Until the enactment of Law 4334/2015, private coaching schools of all levels of education teaching foreign languages and computer skills were exempt from VAT. This is in line with Directive 2006/112/EC of the Council of the European Union (Article 132). After the enactment of this bill, the exemption ceases and the VAT rate is set at 23% of the taxable value. This measure will obviously result in fee increases, thus putting access to education beyond the reach of many due to social inequalities.

In view of the above, will the Commission say:

1. If account was taken of Directive 2006/112/EC during the negotiations, but the measure in question was nevertheless imposed, does this not constitute a flagrant violation of EC law and the constitutionally guaranteed right of every citizen to education?
2. How can it justify the fact that the directive continues to apply and educational services remain exempt from VAT in the other EU countries (notably Cyprus, France, and Italy)?
3. According to a circular of the Ministry of Finance, all private lessons at all levels of education, regardless of the subject, are exempt from VAT. Are any steps being taken to combat the parallel economy and undeclared work which are likely to increase with the implementation of the above measure, which will thus achieve the opposite of the desired effect for government revenue?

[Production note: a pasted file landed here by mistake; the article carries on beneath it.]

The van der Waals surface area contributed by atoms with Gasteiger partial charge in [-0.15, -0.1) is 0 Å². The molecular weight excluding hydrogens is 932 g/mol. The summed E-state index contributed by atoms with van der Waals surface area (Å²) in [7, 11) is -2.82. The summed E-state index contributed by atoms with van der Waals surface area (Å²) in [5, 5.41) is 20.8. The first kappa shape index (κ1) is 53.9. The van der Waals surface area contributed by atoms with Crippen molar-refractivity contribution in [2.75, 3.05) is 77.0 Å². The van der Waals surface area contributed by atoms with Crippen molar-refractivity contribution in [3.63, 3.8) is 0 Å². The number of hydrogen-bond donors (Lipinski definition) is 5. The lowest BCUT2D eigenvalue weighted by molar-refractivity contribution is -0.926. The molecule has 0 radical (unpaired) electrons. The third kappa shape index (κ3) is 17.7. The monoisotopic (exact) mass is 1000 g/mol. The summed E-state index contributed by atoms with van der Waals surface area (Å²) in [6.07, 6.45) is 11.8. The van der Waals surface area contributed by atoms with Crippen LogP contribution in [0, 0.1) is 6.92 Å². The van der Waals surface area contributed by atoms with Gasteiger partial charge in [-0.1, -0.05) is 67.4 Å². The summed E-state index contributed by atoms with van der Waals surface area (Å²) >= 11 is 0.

Joint answer given by Mr Moscovici on behalf of the Commission
Written questions: E-013278/15 , E-013281/15

Both parliamentary questions concern the VAT treatment of private education in Greece.

Pursuant to Article 132 (1)(i) of the VAT Directive, Member States shall exempt education carried out by public bodies or other organisations recognised by the Member State concerned as having similar objectives. Member States have a certain discretion to determine which private bodies might be covered by this provision. Furthermore, for bodies other than those governed by public law (e.g. private schools) this tax exemption can be made dependent on one or more of the conditions mentioned in Article 133 of the VAT Directive, which is what Greece has autonomously intended to do (but eventually not done) to restrict the scope of the tax exemption. Private education which does not meet these conditions for exemption may thus be taxed. However, under Article 168 of the VAT Directive, these private bodies will at the same time be entitled to deduct input VAT for the goods and services purchased and used for the purposes of the taxed transactions.

According to the information available to the Commission, other Member States have also introduced conditions based on Article 133, so that education provided by bodies other than those governed by public law would be taxed where these conditions are not fulfilled. Member States do not have reporting obligations to the Commission in this regard.

The Commission can only take proceedings against Member States if the national VAT legislation is not in line with the VAT Directive. In any event it is up to a Member State to take all appropriate steps in order to prevent possible negative impacts, for instance, any increase of the ‘parallel economy’ following the introduction of any new rules on VAT.